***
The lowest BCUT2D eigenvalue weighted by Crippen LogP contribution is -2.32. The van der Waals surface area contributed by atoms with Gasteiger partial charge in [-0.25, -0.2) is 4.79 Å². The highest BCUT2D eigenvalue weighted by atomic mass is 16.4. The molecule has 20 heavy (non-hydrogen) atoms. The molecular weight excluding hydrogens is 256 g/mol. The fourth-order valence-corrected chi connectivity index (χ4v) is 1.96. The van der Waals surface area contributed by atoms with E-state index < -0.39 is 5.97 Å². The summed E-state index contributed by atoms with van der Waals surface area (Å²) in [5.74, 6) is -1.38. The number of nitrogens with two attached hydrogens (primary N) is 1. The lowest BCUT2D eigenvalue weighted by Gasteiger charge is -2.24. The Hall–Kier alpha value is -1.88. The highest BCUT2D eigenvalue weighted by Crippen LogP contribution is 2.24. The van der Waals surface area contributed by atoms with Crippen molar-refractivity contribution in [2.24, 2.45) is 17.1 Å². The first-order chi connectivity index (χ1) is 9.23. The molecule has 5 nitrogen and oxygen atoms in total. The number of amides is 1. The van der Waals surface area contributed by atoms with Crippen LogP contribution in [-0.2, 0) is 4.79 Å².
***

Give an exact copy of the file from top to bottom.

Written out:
The lowest BCUT2D eigenvalue weighted by Crippen LogP contribution is -2.32. The van der Waals surface area contributed by atoms with Gasteiger partial charge in [-0.25, -0.2) is 4.79 Å². The highest BCUT2D eigenvalue weighted by atomic mass is 16.4. The molecule has 20 heavy (non-hydrogen) atoms. The molecular weight excluding hydrogens is 256 g/mol. The fourth-order valence-corrected chi connectivity index (χ4v) is 1.96. The van der Waals surface area contributed by atoms with E-state index < -0.39 is 5.97 Å². The summed E-state index contributed by atoms with van der Waals surface area (Å²) in [5.74, 6) is -1.38. The number of nitrogens with two attached hydrogens (primary N) is 1. The lowest BCUT2D eigenvalue weighted by Gasteiger charge is -2.24. The Hall–Kier alpha value is -1.88. The highest BCUT2D eigenvalue weighted by Crippen LogP contribution is 2.24. The van der Waals surface area contributed by atoms with Crippen molar-refractivity contribution in [2.24, 2.45) is 17.1 Å². The first-order chi connectivity index (χ1) is 9.23. The molecule has 5 nitrogen and oxygen atoms in total. The number of amides is 1. The van der Waals surface area contributed by atoms with Crippen LogP contribution in [-0.2, 0) is 4.79 Å².